While we might be momentarily distracted by the freak weather or the result of the Wythenshawe by election this morning, we need to pay attention to what has just happened in the battle over Scottish independence.
The issue will have big consequences for the economy of the North although debate here has been minimal. Perhaps that will now change because what has happened this week is momentous. For the Conservatives, Labour and the Lib Dems all to say explicitly, and in advance, of September’s vote that there will be no currency union between a continuing UK and an independent Scotland is highly significant.
All talk of keeping powder dry, not showing one’s hand and keeping the Nationalists guessing is out the window. We are now in the business of threats and warnings.
If the Scottish people vote for independence they will either have to invent their own currency or use sterling without any formal agreement with the Bank of England, a risky proposition.
It’s a huge gamble by the unionist parties. It may kill off the lingering possibility of a yes vote. Fear of being personally worse off or risking Scotland’s economy are the key stumbling blocks for Scottish Nationalist leader Alex Salmond. However it could work the other way. The tripartite declaration of war by the unionist parties could galvanise the Braveheart spirit. It could induce a “so be it” mentality amongst wavering Scots.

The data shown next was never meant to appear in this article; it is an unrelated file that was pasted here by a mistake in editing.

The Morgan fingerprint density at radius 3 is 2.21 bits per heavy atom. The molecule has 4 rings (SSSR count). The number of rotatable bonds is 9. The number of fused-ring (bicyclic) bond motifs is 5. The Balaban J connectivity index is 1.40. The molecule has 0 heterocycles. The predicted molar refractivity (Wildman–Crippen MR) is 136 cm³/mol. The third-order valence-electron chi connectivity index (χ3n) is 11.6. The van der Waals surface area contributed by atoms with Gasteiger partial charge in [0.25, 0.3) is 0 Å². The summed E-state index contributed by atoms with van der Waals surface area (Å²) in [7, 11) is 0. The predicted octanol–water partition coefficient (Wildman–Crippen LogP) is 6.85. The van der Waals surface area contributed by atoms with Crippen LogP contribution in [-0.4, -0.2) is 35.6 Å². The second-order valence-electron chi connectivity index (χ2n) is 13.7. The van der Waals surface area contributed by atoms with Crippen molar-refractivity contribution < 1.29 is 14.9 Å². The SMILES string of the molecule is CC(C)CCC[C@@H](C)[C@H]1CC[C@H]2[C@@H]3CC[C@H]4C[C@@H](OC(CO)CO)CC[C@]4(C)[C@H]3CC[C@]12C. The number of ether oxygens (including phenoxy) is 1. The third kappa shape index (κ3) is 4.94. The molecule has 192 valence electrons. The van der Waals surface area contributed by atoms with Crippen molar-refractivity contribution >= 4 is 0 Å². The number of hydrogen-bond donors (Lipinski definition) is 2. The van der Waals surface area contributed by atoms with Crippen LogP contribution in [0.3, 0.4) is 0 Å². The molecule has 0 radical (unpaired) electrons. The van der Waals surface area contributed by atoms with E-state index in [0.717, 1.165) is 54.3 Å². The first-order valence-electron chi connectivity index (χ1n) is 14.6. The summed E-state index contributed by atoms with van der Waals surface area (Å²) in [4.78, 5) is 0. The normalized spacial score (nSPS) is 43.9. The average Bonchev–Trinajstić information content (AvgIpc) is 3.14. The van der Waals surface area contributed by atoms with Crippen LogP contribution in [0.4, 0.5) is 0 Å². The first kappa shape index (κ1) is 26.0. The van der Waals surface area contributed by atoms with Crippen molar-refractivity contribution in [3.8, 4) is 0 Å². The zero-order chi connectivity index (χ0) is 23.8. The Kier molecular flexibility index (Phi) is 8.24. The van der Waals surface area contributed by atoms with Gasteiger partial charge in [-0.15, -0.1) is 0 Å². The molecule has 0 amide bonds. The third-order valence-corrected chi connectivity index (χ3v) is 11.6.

One has to ask why the unionist parties have taken this step? Up to now the received wisdom was that a yes vote wasn’t going to happen and the less said by politicians south of the border the better. But now we’ve had the Governor of the Bank of England and the Chancellor making interventions in Scotland and David Cameron proclaiming from “Mount Olympus” in London on the issue.
The truth is panic has set in because of a narrowing of the opinion polls.
It may be no bad thing that we are all clear now about what is at issue. I have always thought that Alex Salmond, brilliant politician though he is, was a “cake and eat it man”. Don’t forget he campaigned for a third question on the ballot paper. Devo max would have given Scotland even more devolved power and money, short of independence. That’s what Salmond expected Scots to vote for and David Cameron was right to deny him the fudge.
Salmond used to favour the Euro as his preferred currency but for this referendum had come round firmly to staying with sterling. But an independent Scotland bound into sterling would allow Salmond to pretend he was free whilst retain the insurance that if everything goes belly up, as it did with RBS etc in 2008, he could rely on London bailing him out.
Well now you now Alex, you’d be on your own.